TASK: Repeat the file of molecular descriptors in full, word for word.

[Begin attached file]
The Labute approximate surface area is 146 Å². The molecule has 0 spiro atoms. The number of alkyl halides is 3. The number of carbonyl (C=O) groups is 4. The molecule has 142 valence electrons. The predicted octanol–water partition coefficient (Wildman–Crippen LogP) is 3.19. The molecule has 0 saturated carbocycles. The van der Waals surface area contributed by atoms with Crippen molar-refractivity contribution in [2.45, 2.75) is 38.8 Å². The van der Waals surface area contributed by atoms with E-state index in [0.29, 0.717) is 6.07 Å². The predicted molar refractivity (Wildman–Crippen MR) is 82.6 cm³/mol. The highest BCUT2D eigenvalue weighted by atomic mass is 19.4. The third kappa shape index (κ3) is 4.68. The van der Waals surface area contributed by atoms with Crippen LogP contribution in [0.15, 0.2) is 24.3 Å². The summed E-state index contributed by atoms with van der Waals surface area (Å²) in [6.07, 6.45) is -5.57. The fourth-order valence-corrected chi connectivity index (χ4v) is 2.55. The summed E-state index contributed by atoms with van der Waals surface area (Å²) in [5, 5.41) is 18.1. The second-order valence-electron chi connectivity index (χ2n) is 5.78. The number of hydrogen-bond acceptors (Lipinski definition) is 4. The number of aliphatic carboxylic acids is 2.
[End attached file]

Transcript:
The Labute approximate surface area is 146 Å². The molecule has 0 spiro atoms. The number of alkyl halides is 3. The number of carbonyl (C=O) groups is 4. The molecule has 142 valence electrons. The predicted octanol–water partition coefficient (Wildman–Crippen LogP) is 3.19. The molecule has 0 saturated carbocycles. The van der Waals surface area contributed by atoms with Crippen molar-refractivity contribution in [2.45, 2.75) is 38.8 Å². The van der Waals surface area contributed by atoms with E-state index in [0.29, 0.717) is 6.07 Å². The predicted molar refractivity (Wildman–Crippen MR) is 82.6 cm³/mol. The highest BCUT2D eigenvalue weighted by atomic mass is 19.4. The third kappa shape index (κ3) is 4.68. The van der Waals surface area contributed by atoms with Crippen LogP contribution in [0.15, 0.2) is 24.3 Å². The summed E-state index contributed by atoms with van der Waals surface area (Å²) in [6.07, 6.45) is -5.57. The fourth-order valence-corrected chi connectivity index (χ4v) is 2.55. The summed E-state index contributed by atoms with van der Waals surface area (Å²) in [5, 5.41) is 18.1. The second-order valence-electron chi connectivity index (χ2n) is 5.78. The number of hydrogen-bond acceptors (Lipinski definition) is 4. The number of aliphatic carboxylic acids is 2.